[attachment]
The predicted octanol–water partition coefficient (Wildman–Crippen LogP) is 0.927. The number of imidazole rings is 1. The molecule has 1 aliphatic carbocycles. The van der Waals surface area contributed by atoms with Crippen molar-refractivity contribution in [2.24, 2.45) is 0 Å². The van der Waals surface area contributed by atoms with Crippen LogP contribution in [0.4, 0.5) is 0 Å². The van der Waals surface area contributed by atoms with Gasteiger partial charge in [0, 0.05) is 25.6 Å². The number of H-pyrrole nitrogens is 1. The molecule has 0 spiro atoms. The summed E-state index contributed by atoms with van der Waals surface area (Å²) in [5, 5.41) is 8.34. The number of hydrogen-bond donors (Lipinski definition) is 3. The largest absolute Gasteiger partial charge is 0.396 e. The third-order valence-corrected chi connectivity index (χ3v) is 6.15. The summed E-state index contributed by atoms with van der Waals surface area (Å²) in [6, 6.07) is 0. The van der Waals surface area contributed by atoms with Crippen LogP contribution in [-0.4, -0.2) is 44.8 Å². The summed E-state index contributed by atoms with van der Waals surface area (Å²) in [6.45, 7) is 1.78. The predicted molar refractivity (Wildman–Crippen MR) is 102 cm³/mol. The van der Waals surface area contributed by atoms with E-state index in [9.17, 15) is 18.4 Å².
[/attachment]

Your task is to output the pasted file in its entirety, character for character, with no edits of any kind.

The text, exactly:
The predicted octanol–water partition coefficient (Wildman–Crippen LogP) is 0.927. The number of imidazole rings is 1. The molecule has 1 aliphatic carbocycles. The van der Waals surface area contributed by atoms with Crippen molar-refractivity contribution in [2.24, 2.45) is 0 Å². The van der Waals surface area contributed by atoms with Crippen LogP contribution in [0.4, 0.5) is 0 Å². The van der Waals surface area contributed by atoms with Gasteiger partial charge in [0, 0.05) is 25.6 Å². The number of H-pyrrole nitrogens is 1. The molecule has 0 spiro atoms. The summed E-state index contributed by atoms with van der Waals surface area (Å²) in [5, 5.41) is 8.34. The number of hydrogen-bond donors (Lipinski definition) is 3. The largest absolute Gasteiger partial charge is 0.396 e. The third-order valence-corrected chi connectivity index (χ3v) is 6.15. The summed E-state index contributed by atoms with van der Waals surface area (Å²) in [6, 6.07) is 0. The van der Waals surface area contributed by atoms with Crippen LogP contribution in [-0.4, -0.2) is 44.8 Å². The summed E-state index contributed by atoms with van der Waals surface area (Å²) in [6.45, 7) is 1.78. The predicted molar refractivity (Wildman–Crippen MR) is 102 cm³/mol. The van der Waals surface area contributed by atoms with E-state index in [9.17, 15) is 18.4 Å².